As is apparent from the foregoing description, the composite-action butterfly valve of the present invention exercises innovative operations and effects, is subject to various modifications in its construction without departing from the scope of the present invention and may incorporate prior art therein to meet practical requirements.

For example, the shape, the material and the position of the elastic member 6a, such as a spring, extended between the valve element 4 and the arm 5a so as to bias the valve element 4 continuously toward the arm 5a in the composite-action butterfly valves shown in FIGS. 1 to 6 may be selected from a large choice of shapes, materials and positions. Since the cam mechanism or the linkage exerts a high force against the resilience of the elastic member 6a, the elastic member 6a may be a very strong one. If it is desired to supplement the force of the elastic member 6a, the valve element operating shaft 7 may be positioned toward the end part 4a of the valve element 4 relative to the center of the valve element 4 to use the pressure of the flowing fluid for supplementing the force of the elastic member 6a.

It is desirable that the joint between the arm 5a and the valve element 4 lies near a straight line connecting a point on the end part 4a in contact with the valve seat 3, and the axis of the valve element operating shaft 7, to prevent the sliding movement of the end part 4a relative to the sealing surface 3m of the valve seat 3 during the closing movement of the valve element 4 after the end part 4a has come into contact with the valve seat 3.

It goes without saying that a member placed in the main flow passage of a valve, such as the valve element 4, is formed in a shape capable of reducing head loss attributable to the resistance of the member against the flowing fluid to the least possible extent. The components of the transmission mechanism, i.e., the cam mechanism or the linkage, may be disposed on a right side part and/or a left side part of the valve element 4 to form the transmission mechanism outside the main flow passage of the valve. The valve seat 3 and the valve element 4 of the composite-action butterfly valve may be provided with a known straightening grating or straightening projections to suppress turbulent flows or cavitation.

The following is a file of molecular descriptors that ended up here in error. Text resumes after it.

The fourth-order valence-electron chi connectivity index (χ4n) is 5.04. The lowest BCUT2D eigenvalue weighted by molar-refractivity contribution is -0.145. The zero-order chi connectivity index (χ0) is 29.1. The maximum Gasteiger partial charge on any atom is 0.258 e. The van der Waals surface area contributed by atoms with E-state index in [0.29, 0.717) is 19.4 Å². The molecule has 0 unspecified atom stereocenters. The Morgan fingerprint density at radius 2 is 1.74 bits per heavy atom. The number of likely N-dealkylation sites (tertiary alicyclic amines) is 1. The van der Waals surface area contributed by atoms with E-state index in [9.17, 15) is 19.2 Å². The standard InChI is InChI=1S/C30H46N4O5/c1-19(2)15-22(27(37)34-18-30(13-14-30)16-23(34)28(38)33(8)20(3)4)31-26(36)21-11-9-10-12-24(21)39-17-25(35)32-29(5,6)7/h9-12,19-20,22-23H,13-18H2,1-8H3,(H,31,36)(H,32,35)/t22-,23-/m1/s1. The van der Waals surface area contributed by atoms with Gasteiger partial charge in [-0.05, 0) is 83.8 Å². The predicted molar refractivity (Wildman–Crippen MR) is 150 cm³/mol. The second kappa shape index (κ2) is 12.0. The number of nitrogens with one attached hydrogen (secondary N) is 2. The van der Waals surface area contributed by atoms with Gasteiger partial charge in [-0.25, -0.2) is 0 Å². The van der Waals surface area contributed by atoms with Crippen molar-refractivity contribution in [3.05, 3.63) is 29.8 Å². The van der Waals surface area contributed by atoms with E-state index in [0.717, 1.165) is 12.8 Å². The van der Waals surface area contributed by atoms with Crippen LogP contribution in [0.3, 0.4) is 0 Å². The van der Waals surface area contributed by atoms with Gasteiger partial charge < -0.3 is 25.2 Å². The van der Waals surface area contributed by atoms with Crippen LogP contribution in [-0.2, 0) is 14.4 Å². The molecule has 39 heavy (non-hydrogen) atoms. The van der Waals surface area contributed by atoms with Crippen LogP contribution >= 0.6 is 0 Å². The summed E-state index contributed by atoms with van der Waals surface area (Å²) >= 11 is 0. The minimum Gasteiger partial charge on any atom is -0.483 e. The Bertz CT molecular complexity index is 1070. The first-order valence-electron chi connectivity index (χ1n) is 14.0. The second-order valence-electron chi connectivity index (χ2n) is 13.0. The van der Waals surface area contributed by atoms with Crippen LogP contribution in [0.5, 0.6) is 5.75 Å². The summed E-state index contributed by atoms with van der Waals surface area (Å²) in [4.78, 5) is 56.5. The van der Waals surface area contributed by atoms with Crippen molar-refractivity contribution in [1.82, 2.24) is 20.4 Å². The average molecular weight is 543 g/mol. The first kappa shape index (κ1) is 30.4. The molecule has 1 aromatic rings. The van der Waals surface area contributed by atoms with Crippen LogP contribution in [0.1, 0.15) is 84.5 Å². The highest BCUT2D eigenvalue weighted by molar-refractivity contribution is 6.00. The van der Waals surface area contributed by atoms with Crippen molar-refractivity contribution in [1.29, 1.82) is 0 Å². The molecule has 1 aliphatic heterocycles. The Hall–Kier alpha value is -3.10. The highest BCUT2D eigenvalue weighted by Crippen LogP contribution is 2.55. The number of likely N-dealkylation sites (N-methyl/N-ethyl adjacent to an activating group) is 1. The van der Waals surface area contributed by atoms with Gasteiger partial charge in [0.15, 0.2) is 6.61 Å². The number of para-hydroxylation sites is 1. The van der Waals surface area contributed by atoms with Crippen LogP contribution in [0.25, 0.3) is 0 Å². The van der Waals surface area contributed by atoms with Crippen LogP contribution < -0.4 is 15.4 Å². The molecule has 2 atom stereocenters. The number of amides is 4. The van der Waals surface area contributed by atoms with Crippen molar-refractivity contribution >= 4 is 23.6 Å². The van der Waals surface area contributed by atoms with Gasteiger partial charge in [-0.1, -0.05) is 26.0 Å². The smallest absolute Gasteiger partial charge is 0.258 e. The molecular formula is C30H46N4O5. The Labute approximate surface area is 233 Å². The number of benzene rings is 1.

The sealing surface 3m of the valve seat 3 and the corresponding surface of the valve element 4 may be simple flat surfaces as shown in FIGS. 1 to 3, conical surfaces as shown in FIGS. 4 to 6, or curved surfaces. The shape of the section may be other than a circle, such as an appropriate circular or rectangular shape, to provide the composite-action butterfly valve with an appropriate flow control characteristic, i.e., the ratio: (Valve opening)/(flow rate).

The valve seat 3 and the valve element 4 may be made of metals and, if necessary, may be provided with an elastic sealing member, such as an O ring. Since the valve element 4 does not move in the slide sidling mode when being seated on the valve seat 3, the materials of the valve seat 3 and the valve element 4 can be selected from a large variety of materials including ceramic materials.

The arm 5a may be of a construction selected from among various conventional constructions. Although the arm 5a shown in FIGS. 1 to 6 has connecting pins having axes parallel to the axis of the valve element operating shaft 7, the arm 5a may be, for example, of a universal joint type (naturally, the range of motion of the valve element 4 should be limited) and the valve element 4 may be constructed so as to be movable in directions relative to the sealing surface 3m. In any case, the valve element 4 is held in a correct closing position, the valve element 4 can be seated on the valve seat 3 in uniform, close contact with the valve seat 3 and, if, by any chance, a foreign matter is stuck between the sealing surfaces when the valve element 4 is seated on the valve seat 3, the freedom of motion of the arm 5a protects the parts from being damaged.

The valve element operating shaft 7 may be an eccentric shaft whose rotary axis is deviated from its geometric center to control the valve element 4 for more delicate motions.